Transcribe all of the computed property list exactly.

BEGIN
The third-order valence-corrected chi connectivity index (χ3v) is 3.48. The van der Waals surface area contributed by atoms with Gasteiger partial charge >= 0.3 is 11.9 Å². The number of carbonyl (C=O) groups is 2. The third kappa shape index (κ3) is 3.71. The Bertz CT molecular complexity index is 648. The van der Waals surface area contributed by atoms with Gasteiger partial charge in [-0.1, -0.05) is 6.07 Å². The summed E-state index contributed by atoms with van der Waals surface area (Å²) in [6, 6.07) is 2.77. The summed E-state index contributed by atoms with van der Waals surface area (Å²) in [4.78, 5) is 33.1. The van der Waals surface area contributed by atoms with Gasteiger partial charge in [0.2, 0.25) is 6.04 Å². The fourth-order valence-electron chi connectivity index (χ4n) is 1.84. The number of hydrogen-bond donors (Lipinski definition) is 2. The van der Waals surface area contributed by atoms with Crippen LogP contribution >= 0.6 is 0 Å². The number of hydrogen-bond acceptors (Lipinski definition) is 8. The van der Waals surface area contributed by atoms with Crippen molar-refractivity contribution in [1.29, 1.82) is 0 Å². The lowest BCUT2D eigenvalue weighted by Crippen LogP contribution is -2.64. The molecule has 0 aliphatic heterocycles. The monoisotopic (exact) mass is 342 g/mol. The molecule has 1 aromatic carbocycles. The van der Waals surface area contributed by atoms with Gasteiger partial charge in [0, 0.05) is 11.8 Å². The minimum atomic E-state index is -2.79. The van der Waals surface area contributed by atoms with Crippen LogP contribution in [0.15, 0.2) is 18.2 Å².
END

The third-order valence-corrected chi connectivity index (χ3v) is 3.48. The van der Waals surface area contributed by atoms with Gasteiger partial charge >= 0.3 is 11.9 Å². The number of carbonyl (C=O) groups is 2. The third kappa shape index (κ3) is 3.71. The Bertz CT molecular complexity index is 648. The van der Waals surface area contributed by atoms with Gasteiger partial charge in [-0.1, -0.05) is 6.07 Å². The summed E-state index contributed by atoms with van der Waals surface area (Å²) in [6, 6.07) is 2.77. The summed E-state index contributed by atoms with van der Waals surface area (Å²) in [4.78, 5) is 33.1. The van der Waals surface area contributed by atoms with Gasteiger partial charge in [0.2, 0.25) is 6.04 Å². The fourth-order valence-electron chi connectivity index (χ4n) is 1.84. The number of hydrogen-bond donors (Lipinski definition) is 2. The van der Waals surface area contributed by atoms with Crippen LogP contribution >= 0.6 is 0 Å². The number of hydrogen-bond acceptors (Lipinski definition) is 8. The van der Waals surface area contributed by atoms with Crippen molar-refractivity contribution in [1.29, 1.82) is 0 Å². The lowest BCUT2D eigenvalue weighted by Crippen LogP contribution is -2.64. The molecule has 0 aliphatic heterocycles. The monoisotopic (exact) mass is 342 g/mol. The molecule has 1 aromatic carbocycles. The van der Waals surface area contributed by atoms with Gasteiger partial charge in [0, 0.05) is 11.8 Å². The minimum atomic E-state index is -2.79. The van der Waals surface area contributed by atoms with Crippen LogP contribution in [0.15, 0.2) is 18.2 Å².